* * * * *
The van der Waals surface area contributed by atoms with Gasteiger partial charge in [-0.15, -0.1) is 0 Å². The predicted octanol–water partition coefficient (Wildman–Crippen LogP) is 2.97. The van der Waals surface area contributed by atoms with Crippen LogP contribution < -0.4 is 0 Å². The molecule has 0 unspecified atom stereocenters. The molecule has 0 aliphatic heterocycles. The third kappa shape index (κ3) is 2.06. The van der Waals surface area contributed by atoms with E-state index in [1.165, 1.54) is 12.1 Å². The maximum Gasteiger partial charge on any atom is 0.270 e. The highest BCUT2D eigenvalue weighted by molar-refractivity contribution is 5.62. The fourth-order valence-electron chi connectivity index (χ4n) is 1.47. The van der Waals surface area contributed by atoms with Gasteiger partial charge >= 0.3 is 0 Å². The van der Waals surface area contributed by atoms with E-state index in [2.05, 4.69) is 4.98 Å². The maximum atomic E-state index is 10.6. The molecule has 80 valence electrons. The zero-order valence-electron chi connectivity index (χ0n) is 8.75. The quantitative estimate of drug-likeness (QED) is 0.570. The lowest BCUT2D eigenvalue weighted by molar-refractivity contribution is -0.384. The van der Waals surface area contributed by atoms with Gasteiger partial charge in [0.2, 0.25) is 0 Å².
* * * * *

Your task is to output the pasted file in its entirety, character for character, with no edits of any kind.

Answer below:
The van der Waals surface area contributed by atoms with Gasteiger partial charge in [-0.15, -0.1) is 0 Å². The predicted octanol–water partition coefficient (Wildman–Crippen LogP) is 2.97. The van der Waals surface area contributed by atoms with Crippen LogP contribution < -0.4 is 0 Å². The molecule has 0 unspecified atom stereocenters. The molecule has 0 aliphatic heterocycles. The third kappa shape index (κ3) is 2.06. The van der Waals surface area contributed by atoms with E-state index in [1.165, 1.54) is 12.1 Å². The maximum Gasteiger partial charge on any atom is 0.270 e. The highest BCUT2D eigenvalue weighted by molar-refractivity contribution is 5.62. The fourth-order valence-electron chi connectivity index (χ4n) is 1.47. The van der Waals surface area contributed by atoms with Gasteiger partial charge >= 0.3 is 0 Å². The van der Waals surface area contributed by atoms with E-state index in [2.05, 4.69) is 4.98 Å². The maximum atomic E-state index is 10.6. The molecule has 80 valence electrons. The zero-order valence-electron chi connectivity index (χ0n) is 8.75. The quantitative estimate of drug-likeness (QED) is 0.570. The lowest BCUT2D eigenvalue weighted by molar-refractivity contribution is -0.384. The van der Waals surface area contributed by atoms with Gasteiger partial charge in [0.2, 0.25) is 0 Å².